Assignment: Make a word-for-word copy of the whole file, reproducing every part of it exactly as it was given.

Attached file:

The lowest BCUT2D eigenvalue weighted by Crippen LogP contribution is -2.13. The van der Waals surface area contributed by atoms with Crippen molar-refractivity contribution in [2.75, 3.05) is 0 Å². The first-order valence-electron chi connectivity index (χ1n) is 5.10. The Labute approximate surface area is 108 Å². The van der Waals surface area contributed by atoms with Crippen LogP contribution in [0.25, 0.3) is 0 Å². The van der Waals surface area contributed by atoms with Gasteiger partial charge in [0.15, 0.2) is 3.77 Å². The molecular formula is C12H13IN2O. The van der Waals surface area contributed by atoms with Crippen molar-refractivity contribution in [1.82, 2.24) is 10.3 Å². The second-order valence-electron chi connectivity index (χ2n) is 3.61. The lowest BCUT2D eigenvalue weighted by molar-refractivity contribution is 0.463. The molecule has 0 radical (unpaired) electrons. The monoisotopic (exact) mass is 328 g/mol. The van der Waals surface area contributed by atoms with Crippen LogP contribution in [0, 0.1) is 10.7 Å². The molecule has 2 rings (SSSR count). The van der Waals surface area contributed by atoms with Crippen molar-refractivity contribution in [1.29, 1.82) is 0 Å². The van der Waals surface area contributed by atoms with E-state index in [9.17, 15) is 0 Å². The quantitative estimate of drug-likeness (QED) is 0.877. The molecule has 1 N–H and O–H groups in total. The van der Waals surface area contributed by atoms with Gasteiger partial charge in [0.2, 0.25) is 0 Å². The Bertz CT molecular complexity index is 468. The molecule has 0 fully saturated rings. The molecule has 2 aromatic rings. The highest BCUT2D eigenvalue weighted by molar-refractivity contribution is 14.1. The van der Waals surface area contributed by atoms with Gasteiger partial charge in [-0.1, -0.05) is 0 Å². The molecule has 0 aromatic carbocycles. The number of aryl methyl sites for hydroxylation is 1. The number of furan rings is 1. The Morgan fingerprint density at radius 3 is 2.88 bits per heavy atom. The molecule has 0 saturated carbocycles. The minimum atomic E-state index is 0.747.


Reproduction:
The lowest BCUT2D eigenvalue weighted by Crippen LogP contribution is -2.13. The van der Waals surface area contributed by atoms with Crippen molar-refractivity contribution in [2.75, 3.05) is 0 Å². The first-order valence-electron chi connectivity index (χ1n) is 5.10. The Labute approximate surface area is 108 Å². The van der Waals surface area contributed by atoms with Crippen LogP contribution in [0.25, 0.3) is 0 Å². The van der Waals surface area contributed by atoms with Gasteiger partial charge in [0.15, 0.2) is 3.77 Å². The molecular formula is C12H13IN2O. The van der Waals surface area contributed by atoms with Crippen molar-refractivity contribution in [1.82, 2.24) is 10.3 Å². The second-order valence-electron chi connectivity index (χ2n) is 3.61. The lowest BCUT2D eigenvalue weighted by molar-refractivity contribution is 0.463. The molecule has 0 radical (unpaired) electrons. The monoisotopic (exact) mass is 328 g/mol. The van der Waals surface area contributed by atoms with Crippen LogP contribution in [0, 0.1) is 10.7 Å². The molecule has 2 rings (SSSR count). The van der Waals surface area contributed by atoms with Crippen molar-refractivity contribution in [1.29, 1.82) is 0 Å². The van der Waals surface area contributed by atoms with E-state index in [9.17, 15) is 0 Å². The quantitative estimate of drug-likeness (QED) is 0.877. The molecule has 1 N–H and O–H groups in total. The van der Waals surface area contributed by atoms with Gasteiger partial charge in [0.2, 0.25) is 0 Å². The Bertz CT molecular complexity index is 468. The molecule has 0 fully saturated rings. The molecule has 2 aromatic rings. The highest BCUT2D eigenvalue weighted by molar-refractivity contribution is 14.1. The van der Waals surface area contributed by atoms with Gasteiger partial charge in [-0.1, -0.05) is 0 Å². The molecule has 0 aromatic carbocycles. The number of aryl methyl sites for hydroxylation is 1. The number of furan rings is 1. The Morgan fingerprint density at radius 3 is 2.88 bits per heavy atom. The molecule has 0 saturated carbocycles. The minimum atomic E-state index is 0.747.